• ITVI.USA
    13,795.070
    81.410
    0.6%
  • OTRI.USA
    26.560
    -0.120
    -0.4%
  • OTVI.USA
    13,740.380
    64.000
    0.5%
  • TLT.USA
    2.720
    -0.060
    -2.2%
  • TSTOPVRPM.ATLPHL
    2.670
    0.130
    5.1%
  • TSTOPVRPM.CHIATL
    2.930
    0.280
    10.6%
  • TSTOPVRPM.DALLAX
    1.320
    -0.020
    -1.5%
  • TSTOPVRPM.LAXDAL
    3.040
    0.050
    1.7%
  • TSTOPVRPM.PHLCHI
    1.740
    0.050
    3%
  • TSTOPVRPM.LAXSEA
    3.210
    0.000
    0%
  • WAIT.USA
    108.000
    5.000
    4.9%
  • ITVI.USA
    13,795.070
    81.410
    0.6%
  • OTRI.USA
    26.560
    -0.120
    -0.4%
  • OTVI.USA
    13,740.380
    64.000
    0.5%
  • TLT.USA
    2.720
    -0.060
    -2.2%
  • TSTOPVRPM.ATLPHL
    2.670
    0.130
    5.1%
  • TSTOPVRPM.CHIATL
    2.930
    0.280
    10.6%
  • TSTOPVRPM.DALLAX
    1.320
    -0.020
    -1.5%
  • TSTOPVRPM.LAXDAL
    3.040
    0.050
    1.7%
  • TSTOPVRPM.PHLCHI
    1.740
    0.050
    3%
  • TSTOPVRPM.LAXSEA
    3.210
    0.000
    0%
  • WAIT.USA
    108.000
    5.000
    4.9%
American ShipperContainerInternationalNewsShippingSupply Chains

Commentary: Maintaining flow of goods essential during battle against COVID-19

World Shipping Council issues reminder that seafarers are the backbone of international supply chains

The views expressed here are those of the author and not necessarily those of FreightWaves or its affiliates.

The liner shipping industry, which operates container ships and vehicle carriers, has continued to move the cargo on which the world relies despite the pandemic.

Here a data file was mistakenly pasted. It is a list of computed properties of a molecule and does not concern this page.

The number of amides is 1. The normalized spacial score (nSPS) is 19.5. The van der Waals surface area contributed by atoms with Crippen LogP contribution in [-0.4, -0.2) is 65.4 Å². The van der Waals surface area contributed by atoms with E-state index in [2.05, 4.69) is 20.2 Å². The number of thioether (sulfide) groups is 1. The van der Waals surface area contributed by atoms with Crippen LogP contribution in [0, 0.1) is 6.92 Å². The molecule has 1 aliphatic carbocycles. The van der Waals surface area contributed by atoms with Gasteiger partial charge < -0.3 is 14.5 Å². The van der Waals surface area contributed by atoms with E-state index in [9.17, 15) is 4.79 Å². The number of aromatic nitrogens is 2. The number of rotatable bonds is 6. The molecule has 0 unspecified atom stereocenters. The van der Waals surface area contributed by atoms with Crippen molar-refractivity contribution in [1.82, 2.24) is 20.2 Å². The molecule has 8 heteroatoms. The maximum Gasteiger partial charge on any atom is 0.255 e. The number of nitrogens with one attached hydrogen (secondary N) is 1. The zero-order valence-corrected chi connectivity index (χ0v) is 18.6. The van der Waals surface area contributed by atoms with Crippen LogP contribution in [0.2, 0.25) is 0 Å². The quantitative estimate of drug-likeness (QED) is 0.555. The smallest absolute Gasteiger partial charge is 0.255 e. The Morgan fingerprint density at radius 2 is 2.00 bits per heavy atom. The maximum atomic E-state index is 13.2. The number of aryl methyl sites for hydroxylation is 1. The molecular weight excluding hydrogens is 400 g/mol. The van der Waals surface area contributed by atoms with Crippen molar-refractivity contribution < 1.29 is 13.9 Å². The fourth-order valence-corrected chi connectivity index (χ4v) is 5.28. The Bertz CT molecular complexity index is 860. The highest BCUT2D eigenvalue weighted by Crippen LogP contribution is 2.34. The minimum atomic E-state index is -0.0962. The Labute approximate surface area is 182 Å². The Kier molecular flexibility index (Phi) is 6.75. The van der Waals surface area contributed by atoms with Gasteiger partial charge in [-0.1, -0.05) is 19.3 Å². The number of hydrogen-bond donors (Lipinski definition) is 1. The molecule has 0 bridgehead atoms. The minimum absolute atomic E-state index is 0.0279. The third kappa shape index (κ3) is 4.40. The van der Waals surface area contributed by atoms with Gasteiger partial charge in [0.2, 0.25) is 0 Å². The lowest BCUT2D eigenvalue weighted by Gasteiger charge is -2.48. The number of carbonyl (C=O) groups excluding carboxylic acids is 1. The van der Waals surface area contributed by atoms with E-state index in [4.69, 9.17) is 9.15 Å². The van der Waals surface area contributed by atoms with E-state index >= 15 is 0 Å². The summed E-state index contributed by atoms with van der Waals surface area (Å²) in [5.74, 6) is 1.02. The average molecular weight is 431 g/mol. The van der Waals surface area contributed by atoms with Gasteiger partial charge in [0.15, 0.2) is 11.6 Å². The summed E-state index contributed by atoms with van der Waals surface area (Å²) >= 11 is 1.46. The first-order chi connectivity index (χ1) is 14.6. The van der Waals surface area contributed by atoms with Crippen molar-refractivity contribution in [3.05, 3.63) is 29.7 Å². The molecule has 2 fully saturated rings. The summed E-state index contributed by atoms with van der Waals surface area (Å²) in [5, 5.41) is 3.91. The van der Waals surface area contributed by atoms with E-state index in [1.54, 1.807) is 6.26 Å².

As governments, companies, individuals and institutions respond to the COVID-19 crisis, the first focus is and must be on protecting health and human life. Even as the crisis upends daily life, people continue to have basic needs for food, medicine and other supplies. And even as we all take steps to address the immediate situation, countries across the globe are preparing for recovery.

Both activities — meeting basic human needs and supporting global economic activity — depend heavily on international maritime supply chains, and those supply chains are dependent upon the movement of container ships and the cargo they carry. The range of items moved in containers is incredibly varied, from fresh and frozen food, agricultural products, clothes, medicines, and finished electronics to chemicals, paper and industrial supplies that support manufacturing around the world.

The front-line colleagues who keep the ships moving and delivering supplies to populations around the world are the seafarers who serve on the industry’s ships. In many cases these men and women have extended their contracts onboard to keep ships moving, making it possible to keep store shelves stocked and essential supplies moving.

Shipping companies know that seafarers are the backbone of international supply chains, and companies are working to keep seafarers safe and to find ways amid travel restrictions and quarantine requirements to plan for rotating ships’ crews as it becomes safe to do so.